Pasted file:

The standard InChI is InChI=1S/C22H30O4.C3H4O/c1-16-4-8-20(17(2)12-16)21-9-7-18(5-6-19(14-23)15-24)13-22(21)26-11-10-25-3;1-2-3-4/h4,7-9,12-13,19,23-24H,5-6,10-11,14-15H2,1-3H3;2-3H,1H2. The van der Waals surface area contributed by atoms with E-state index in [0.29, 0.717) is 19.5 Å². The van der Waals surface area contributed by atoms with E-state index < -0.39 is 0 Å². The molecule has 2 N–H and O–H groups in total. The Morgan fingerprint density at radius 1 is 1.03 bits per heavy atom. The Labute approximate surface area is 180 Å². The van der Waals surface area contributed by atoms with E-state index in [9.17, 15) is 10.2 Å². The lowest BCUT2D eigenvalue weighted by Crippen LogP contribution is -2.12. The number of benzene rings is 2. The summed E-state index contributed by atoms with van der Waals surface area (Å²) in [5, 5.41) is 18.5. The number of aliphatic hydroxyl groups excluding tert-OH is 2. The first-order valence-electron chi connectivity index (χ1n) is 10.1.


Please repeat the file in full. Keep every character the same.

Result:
The standard InChI is InChI=1S/C22H30O4.C3H4O/c1-16-4-8-20(17(2)12-16)21-9-7-18(5-6-19(14-23)15-24)13-22(21)26-11-10-25-3;1-2-3-4/h4,7-9,12-13,19,23-24H,5-6,10-11,14-15H2,1-3H3;2-3H,1H2. The van der Waals surface area contributed by atoms with E-state index in [0.29, 0.717) is 19.5 Å². The van der Waals surface area contributed by atoms with E-state index < -0.39 is 0 Å². The molecule has 2 N–H and O–H groups in total. The Morgan fingerprint density at radius 1 is 1.03 bits per heavy atom. The Labute approximate surface area is 180 Å². The van der Waals surface area contributed by atoms with E-state index in [9.17, 15) is 10.2 Å². The lowest BCUT2D eigenvalue weighted by Crippen LogP contribution is -2.12. The number of benzene rings is 2. The summed E-state index contributed by atoms with van der Waals surface area (Å²) in [5, 5.41) is 18.5. The number of aliphatic hydroxyl groups excluding tert-OH is 2. The first-order valence-electron chi connectivity index (χ1n) is 10.1.